In a year like 2021 with so many unprecedented struggles, mental health has been a focus of the General Conference’s (GC) Health Ministries department, as emphasised at the recent Leadership, Education and Development (LEAD) conference on Friday, October 8.
GC associate director for Health Ministries Katia Reinert gave a live presentation about resilience, also highlighting the Youth Alive initiative the global church is engaging with to help combat growing mental health concerns among young people.
Beginning her talk, Reinert shared the importance of resilience as a means of combating physical and mental health concerns resulting from prolonged stress.
“When we are exposed to stress and losses, there is a physiological response; a stress response that produces hormones that can increase our risk of disease,” she explained. “One of these is cortisol. What we see is that if there is a sustained release of cortisol, because of perceptions of stress or trauma, our blood pressure goes up, and our immune system and cardiovascular system are negatively impacted. In the brain, there are also changes. There is atrophy, and an impact on our emotions and how we respond.”
Following the recent 20-year commemoration of 9/11, Reinert highlighted how epidemiologists studied survivors and identified resilience as the main factor in common for those who were able to overcome and thrive following the event. Further studies indicated nine major factors for resilience, including: supportive relationships, altruism, positive emotions, cognitive flexibility, humour, acceptance, role models, healthy lifestyle, and faith.
“Those who were able to cope in a positive way had gratitude,” Reinert explained. “They were grateful in spite of everything happening. They were able to reframe the traumatic event by looking at things that people don’t normally see, using their values to guide them. Many exercised, they cared for their sleep. And spirituality and religion was critical. This was a study done by a secular journal and researchers, who pointed out how important it was to have faith and spirituality.”
Couching these findings within the context of the Adventist health message and beliefs, Reinert emphasised how even the three angels’ messages can help us become more resilient and therefore improve our health.
“We are called with a message of abundant health and hope. The three angels’ messages is actually a message of resilience; of faith and spirituality. This message impacts all these other factors for resilience too, if you think of it. In the ministry we do, we are trying to build resilience.”
Reinert then highlighted the important work of Youth Alive, a program forged from a partnership between multiple Adventist institutions and departments, including Health Ministries, Youth Ministries, Adventist Education, Family Ministries and Global Mission. It is designed to build resilience among teens and young adults by equipping them to make healthy choices, understand their gifts and purpose, and overcome emotional pain.
“Many today are trapped, becoming enslaved by addictions such as alcohol, tobacco, drugs, pornography, gaming, media. Youth Alive focuses on nurturing relationships that build resilience against these at-risk behaviours that plague young people around the world,” the website reads.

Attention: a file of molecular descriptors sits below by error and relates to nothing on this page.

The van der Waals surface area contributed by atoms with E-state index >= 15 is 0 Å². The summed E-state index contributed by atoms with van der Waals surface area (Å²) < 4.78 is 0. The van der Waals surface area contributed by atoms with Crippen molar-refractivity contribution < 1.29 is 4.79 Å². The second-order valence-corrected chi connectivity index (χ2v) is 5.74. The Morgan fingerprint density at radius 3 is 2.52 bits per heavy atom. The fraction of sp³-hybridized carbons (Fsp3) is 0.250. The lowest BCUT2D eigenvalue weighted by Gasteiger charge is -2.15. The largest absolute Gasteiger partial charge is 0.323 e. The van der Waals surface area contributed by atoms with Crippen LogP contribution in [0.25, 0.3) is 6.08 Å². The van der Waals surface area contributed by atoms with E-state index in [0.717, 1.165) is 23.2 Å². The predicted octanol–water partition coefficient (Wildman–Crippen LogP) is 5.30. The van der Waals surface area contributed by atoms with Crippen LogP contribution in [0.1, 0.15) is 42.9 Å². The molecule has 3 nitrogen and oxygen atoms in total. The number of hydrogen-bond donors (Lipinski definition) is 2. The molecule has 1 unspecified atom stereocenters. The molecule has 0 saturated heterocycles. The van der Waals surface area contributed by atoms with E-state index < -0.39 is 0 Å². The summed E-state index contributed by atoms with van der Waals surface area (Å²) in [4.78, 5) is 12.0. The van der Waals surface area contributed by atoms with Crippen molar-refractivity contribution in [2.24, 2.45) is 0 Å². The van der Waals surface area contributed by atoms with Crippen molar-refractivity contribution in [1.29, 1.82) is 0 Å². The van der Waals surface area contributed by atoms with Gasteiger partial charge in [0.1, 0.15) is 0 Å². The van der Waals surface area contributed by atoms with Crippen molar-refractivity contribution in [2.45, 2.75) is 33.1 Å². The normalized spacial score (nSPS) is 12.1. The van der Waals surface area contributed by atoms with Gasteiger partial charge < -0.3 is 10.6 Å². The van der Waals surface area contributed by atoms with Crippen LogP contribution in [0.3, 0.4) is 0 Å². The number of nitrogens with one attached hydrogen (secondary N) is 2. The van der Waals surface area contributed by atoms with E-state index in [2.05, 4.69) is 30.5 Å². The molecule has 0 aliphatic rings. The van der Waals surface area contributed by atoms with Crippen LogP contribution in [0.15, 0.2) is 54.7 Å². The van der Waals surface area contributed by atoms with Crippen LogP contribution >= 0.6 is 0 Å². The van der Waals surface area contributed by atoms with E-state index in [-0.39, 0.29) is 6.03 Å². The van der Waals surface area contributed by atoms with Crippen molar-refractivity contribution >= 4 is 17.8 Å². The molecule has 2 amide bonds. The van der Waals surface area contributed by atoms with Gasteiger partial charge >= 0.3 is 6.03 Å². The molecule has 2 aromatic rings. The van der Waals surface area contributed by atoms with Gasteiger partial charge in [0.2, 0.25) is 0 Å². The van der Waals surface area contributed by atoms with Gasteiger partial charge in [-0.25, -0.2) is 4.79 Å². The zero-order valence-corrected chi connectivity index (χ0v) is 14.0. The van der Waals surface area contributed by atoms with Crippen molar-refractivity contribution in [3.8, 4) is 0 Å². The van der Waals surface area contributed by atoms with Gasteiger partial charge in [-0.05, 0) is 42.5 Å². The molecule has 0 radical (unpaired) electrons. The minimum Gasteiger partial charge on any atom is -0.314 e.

“Youth Alive is what we do—building resilience among young people, since the launch of the mental health initiative last year,” Reinert emphasised.
Existing under the motto, “Healthy Youth Connected for Service” the comprehensive program offers conferences and camps, service and mission opportunities, local clubs that young people can join and be supported in, friendship meetings, and even an app and online classes, articles, books and blogs discussing topics related to all facets of health and wellbeing.
Importantly, Youth Alive has also created a COVID-19 Mental Health Initiative, which is aimed at counteracting isolation and loneliness, and establishing support structures. Through connections with existing media, including various books and digital resources created by the Adventist church, the website and app function as a hub where young people can access help, engage in self-development and build resilience.
“When you are resilient you demonstrate the persistent ability to bounce back, despite any adversity. This ability to cope in a positive way, to adapt, and to be successful in spite of any problems that come your way,” said Reinert during her presentation.
She finished with a quote from Ellen White’s Ministry of Healing (p472): “In the full light of day, and in hearing of the music of other voices, the caged bird will not sing the song that his master seeks to teach him. He learns a snatch of this, a trill of that, but never a separate and entire melody. But the master covers the cage, and places it where the bird will listen to the one song he is to sing. In the dark, he tries and tries again to sing that song until it is learned, and he breaks forth in perfect melody. Then the bird is brought forth, and ever after he can sing that song in the light. Thus, God deals with His children. He has a song to teach us, and when we have learned it amid the shadows of affliction we can sing it ever afterward.”
“I pray that we all may experience this learning of a song that God wants to teach us in the midst of chaos and crisis and that we may be agents facilitating the song God wants to teach them,” she concluded.
To access support and resources, or to initiate a Youth Alive program in your local church or Conference, please visit: https://youthaliveportal.org/